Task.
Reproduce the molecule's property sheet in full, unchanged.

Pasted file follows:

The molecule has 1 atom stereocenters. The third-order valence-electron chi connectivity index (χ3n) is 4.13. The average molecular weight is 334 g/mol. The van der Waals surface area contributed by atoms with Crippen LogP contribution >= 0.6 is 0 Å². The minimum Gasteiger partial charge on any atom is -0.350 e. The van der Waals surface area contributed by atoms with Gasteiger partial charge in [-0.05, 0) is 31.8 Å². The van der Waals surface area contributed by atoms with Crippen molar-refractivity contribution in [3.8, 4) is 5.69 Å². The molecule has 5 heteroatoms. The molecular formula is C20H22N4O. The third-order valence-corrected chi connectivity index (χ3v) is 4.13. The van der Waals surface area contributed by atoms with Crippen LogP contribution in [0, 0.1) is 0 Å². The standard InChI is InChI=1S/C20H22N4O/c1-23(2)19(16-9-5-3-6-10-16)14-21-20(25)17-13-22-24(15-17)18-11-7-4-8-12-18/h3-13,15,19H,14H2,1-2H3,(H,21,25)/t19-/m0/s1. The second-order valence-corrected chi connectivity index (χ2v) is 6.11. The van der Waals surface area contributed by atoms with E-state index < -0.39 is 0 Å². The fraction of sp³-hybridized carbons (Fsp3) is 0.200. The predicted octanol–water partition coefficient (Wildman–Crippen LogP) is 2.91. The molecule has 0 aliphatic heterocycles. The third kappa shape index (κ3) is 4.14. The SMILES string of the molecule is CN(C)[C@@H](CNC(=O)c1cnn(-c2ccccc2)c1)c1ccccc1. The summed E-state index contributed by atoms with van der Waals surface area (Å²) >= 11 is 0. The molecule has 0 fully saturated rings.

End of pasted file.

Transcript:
The molecule has 1 atom stereocenters. The third-order valence-electron chi connectivity index (χ3n) is 4.13. The average molecular weight is 334 g/mol. The van der Waals surface area contributed by atoms with Crippen LogP contribution >= 0.6 is 0 Å². The minimum Gasteiger partial charge on any atom is -0.350 e. The van der Waals surface area contributed by atoms with Gasteiger partial charge in [-0.05, 0) is 31.8 Å². The van der Waals surface area contributed by atoms with Crippen molar-refractivity contribution in [3.8, 4) is 5.69 Å². The molecule has 5 heteroatoms. The molecular formula is C20H22N4O. The third-order valence-corrected chi connectivity index (χ3v) is 4.13. The van der Waals surface area contributed by atoms with Crippen LogP contribution in [0, 0.1) is 0 Å². The standard InChI is InChI=1S/C20H22N4O/c1-23(2)19(16-9-5-3-6-10-16)14-21-20(25)17-13-22-24(15-17)18-11-7-4-8-12-18/h3-13,15,19H,14H2,1-2H3,(H,21,25)/t19-/m0/s1. The second-order valence-corrected chi connectivity index (χ2v) is 6.11. The van der Waals surface area contributed by atoms with E-state index < -0.39 is 0 Å². The fraction of sp³-hybridized carbons (Fsp3) is 0.200. The predicted octanol–water partition coefficient (Wildman–Crippen LogP) is 2.91. The molecule has 0 aliphatic heterocycles. The third kappa shape index (κ3) is 4.14. The SMILES string of the molecule is CN(C)[C@@H](CNC(=O)c1cnn(-c2ccccc2)c1)c1ccccc1. The summed E-state index contributed by atoms with van der Waals surface area (Å²) >= 11 is 0. The molecule has 0 fully saturated rings.